It took a long time to decide to learn Erlang instead of Haskell or OCaml/F#. What I really want to learn for now are the OTP principles of distributed application. So I wrote my first Erlang script (not yet an application) and it confirmed my point of view: Erlang make easy the development of distributed program! really!!!

At my work we needed to test performance of a TCP server (and we’ll used Grinder because most of our API is Python). I’ve decided to use Erlang to do the same thing as an exercise: grind.erl (of course it will never become neither as huge as Grinder neither as efficient as Tsung; I even do not hope it can be usefull). But with few lines of code, I was able to reproduce the same behavior as Grinder: launch on multiple machine multiple tester agents executing some test function and gather the results of all the tests.

Ok, I did not told all the truth: that’s not a very small number of lines: arround 260 (with tests and all). But all the code is for running multiple time a test function and gathering some statistics on its result (run_task). Distributed this behaviour among multiple Erlang node is only a map call (distribute_task)!

Here is a code extract:

distribute_task(NodeLst, Task) ->
    NodeLstLen = length(NodeLst),
    StatListener = spawn(grind, statistic_gathering, [now(), NodeLstLen]),
    io:format(
        "~w create statistic gathering process ~w on node ~w~n",
        [self(), StatListener, node()]
    ),
    TaskRunnerCreator = fun(Node) -> spawn(
        Node,
        grind,
        run_task,
        [StatListener, Task]
    ) end,
    Runners = lists:map(TaskRunnerCreator, NodeLst),
    io:format(
        "~w create a list of task runners: ~w~n",
        [self(), Runners]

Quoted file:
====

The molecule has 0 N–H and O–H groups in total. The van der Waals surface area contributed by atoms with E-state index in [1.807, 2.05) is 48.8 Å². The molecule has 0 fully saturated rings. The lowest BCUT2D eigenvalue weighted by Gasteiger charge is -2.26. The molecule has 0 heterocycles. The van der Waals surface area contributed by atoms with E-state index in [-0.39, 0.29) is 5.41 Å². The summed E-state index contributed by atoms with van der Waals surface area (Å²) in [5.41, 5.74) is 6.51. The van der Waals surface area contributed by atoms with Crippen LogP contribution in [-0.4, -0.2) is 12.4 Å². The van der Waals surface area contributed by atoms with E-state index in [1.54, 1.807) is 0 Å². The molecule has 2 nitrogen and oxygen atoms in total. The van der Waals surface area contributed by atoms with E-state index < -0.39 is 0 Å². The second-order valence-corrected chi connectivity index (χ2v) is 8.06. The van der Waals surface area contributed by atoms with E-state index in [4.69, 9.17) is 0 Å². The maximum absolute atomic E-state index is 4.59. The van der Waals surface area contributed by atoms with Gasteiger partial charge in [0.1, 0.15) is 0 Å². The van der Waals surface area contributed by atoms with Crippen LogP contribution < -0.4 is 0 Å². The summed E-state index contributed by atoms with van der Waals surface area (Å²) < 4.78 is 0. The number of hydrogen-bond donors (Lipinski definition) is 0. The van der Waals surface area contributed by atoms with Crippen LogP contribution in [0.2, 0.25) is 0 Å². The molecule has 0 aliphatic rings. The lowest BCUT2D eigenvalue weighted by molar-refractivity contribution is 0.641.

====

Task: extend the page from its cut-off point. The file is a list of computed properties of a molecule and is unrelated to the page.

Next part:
),
    Runners.

And here is a usage example:

grind:init([node(), grinderl@node.net]).
grind:distribute_task(
        [node(), grinderl@node.net], % use 2 nodes
        {
            % on each node run the test function in 50 concurrent process
            {concurrent, 50},
            % two statistics to gather
            [{mean, writetime}, % a real value (mean, std. dev., min, max, med will be retrieved
             {count, writer_val} % a occurence counter
            ],
            % foo function to test: must return a tuple {ok|error, Pid, ValLst}
            fun(Writer, WritenValue) ->
                FWrite = fun() -> io:format("~s got ~w~n", [Writer, WritenValue]) end,
                {WriteTime, _Res} = timeit(FWrite),
                {ok, self(), [WriteTime, {Writer, WritenValue}]}
            end,
            % arguments to used for each call of the test function
            [{rr, ["bea", "pouf"]}, % first is taken in the list with a round-robin style
             {choice, [0, 1, 12, 42, 77]} % second argument is randomly choosen from the list
            ]
        }
    )

This first steps was to become more familiar with Erlang language. My next steps will be:

  • use edoc …
  • use logger/trace services instead of printing every function call
  • use generic services (gen_event, gen_server)
  • create an OTP application (application, supervisor)
  • use Mnesia to gather statistics
  • what about OTP release
  • embed everything in distribution package (automake/autoconf ?)